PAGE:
A good garden is never finished. One element you may have neglected is the edging. A properly edged garden plot looks more well-tended than one that merely merges into the lawn, or is separated from lawn only by a strip of barren dirt. Even an informal garden makes a better impression if it has an unobtrusive edging.
Edging provides more than mere aesthetic appeal. It also keep grass from invading the garden; keeps garden mulch from invading the lawn; crowds weeds out of the dirt strip between lawn and garden; and provides a mower strip -- an area for your mower wheels to ride upon so you can mow right up to the edge of your lawn without having to follow up with a trimmer.
Using found materials creatively can bring down the cost. You can also buy kits from garden centers or home improvement stores. The reliable and easy-to-use brick or paver, on the other hand, won't try to steal the show from the garden.
You can also use plants for edging to give a soft outline to your garden. This works well in less formal garden. Plant low-growing ground-covers to edge a bed of taller plants.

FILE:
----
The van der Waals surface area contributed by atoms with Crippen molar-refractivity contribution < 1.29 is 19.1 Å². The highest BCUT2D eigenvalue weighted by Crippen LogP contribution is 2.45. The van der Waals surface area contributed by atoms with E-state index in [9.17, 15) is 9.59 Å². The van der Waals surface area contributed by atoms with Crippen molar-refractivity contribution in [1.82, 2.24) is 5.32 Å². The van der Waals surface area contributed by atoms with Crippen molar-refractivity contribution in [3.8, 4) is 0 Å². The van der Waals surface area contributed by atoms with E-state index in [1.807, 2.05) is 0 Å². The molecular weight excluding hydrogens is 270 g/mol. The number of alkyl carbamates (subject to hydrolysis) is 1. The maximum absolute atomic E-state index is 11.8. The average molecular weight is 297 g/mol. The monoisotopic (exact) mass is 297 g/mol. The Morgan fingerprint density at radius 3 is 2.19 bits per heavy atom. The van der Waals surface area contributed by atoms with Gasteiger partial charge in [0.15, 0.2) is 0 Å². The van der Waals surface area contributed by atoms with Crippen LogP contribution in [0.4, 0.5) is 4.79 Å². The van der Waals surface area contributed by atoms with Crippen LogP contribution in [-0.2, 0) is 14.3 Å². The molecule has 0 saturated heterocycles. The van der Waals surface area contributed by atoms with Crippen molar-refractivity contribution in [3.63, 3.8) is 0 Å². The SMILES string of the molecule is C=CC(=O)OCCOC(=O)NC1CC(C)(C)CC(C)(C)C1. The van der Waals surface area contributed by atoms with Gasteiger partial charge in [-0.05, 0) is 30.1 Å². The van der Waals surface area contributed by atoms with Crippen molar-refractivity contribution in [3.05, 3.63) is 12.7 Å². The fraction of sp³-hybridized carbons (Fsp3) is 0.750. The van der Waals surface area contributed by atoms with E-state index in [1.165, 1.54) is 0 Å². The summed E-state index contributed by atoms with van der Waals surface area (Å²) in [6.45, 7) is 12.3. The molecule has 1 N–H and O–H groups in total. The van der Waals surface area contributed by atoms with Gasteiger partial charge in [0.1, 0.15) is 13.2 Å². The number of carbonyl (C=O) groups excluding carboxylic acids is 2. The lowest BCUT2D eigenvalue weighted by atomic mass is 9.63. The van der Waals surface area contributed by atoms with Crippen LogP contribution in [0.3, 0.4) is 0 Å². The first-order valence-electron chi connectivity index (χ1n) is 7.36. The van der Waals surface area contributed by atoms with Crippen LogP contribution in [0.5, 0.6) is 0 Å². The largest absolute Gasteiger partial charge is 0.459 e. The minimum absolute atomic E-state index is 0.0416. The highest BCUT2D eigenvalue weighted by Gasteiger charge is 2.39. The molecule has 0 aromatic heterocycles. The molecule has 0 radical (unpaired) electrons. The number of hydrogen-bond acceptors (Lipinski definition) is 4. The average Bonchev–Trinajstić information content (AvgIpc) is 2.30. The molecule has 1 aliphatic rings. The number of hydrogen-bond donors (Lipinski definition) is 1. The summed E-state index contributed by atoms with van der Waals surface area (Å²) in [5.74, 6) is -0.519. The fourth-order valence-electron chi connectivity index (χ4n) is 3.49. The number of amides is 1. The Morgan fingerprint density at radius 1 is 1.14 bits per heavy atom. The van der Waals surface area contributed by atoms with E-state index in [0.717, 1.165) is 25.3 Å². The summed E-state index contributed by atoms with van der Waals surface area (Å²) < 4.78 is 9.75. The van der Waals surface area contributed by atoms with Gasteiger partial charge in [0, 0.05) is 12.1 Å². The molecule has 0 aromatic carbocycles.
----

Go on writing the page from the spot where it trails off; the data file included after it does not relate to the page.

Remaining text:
Planning and Planting
Begin with a clear vision of your finished landscape design. Analyze every section of your property for drainage, soil type and the amount of sunlight or shade it gets throughout your growing season. Decide how much lawn you want to leave. Figure out where you'll put herbs, vegetables and flowers. Plot it out on graph paper, then draw in the borders. Then, plant your vegetables, flowers, turf and other landscape elements first; borders come last. Outline the borders with stakes and twine 10 to 12 inches from the edge of your garden plot, then dig a shallow trench 3 to 6 inches deep, inside the line marked by the stakes. Then, set out your seeds or seedlings.
Best Plants for Edging
Try alyssum, bur, marguerite, rockcress, ground ivy, Alpine geraniums, dwarf wallflower, baby's breath, baby tears, brass buttons, toadflax, marigolds, cinquefoil, stonecrop, thyme, clover, mosses or violets. Choose plants that suit your climate and those with shapes and colors to complement your other plants.
Eliminate the need to mow between beds at all by letting ground-cover plants be the paths. Using perennials will tend to increase the luxuriance and tightness of your borders year by year, without much further work on your part.
While it shares many of the characteristics of good edging plants, do not be tempted to use mint in for garden edging. All mints are extremely invasive and will gallop all over your yard. Other useful plants that might be problematical in this way are comfrey and bee balm.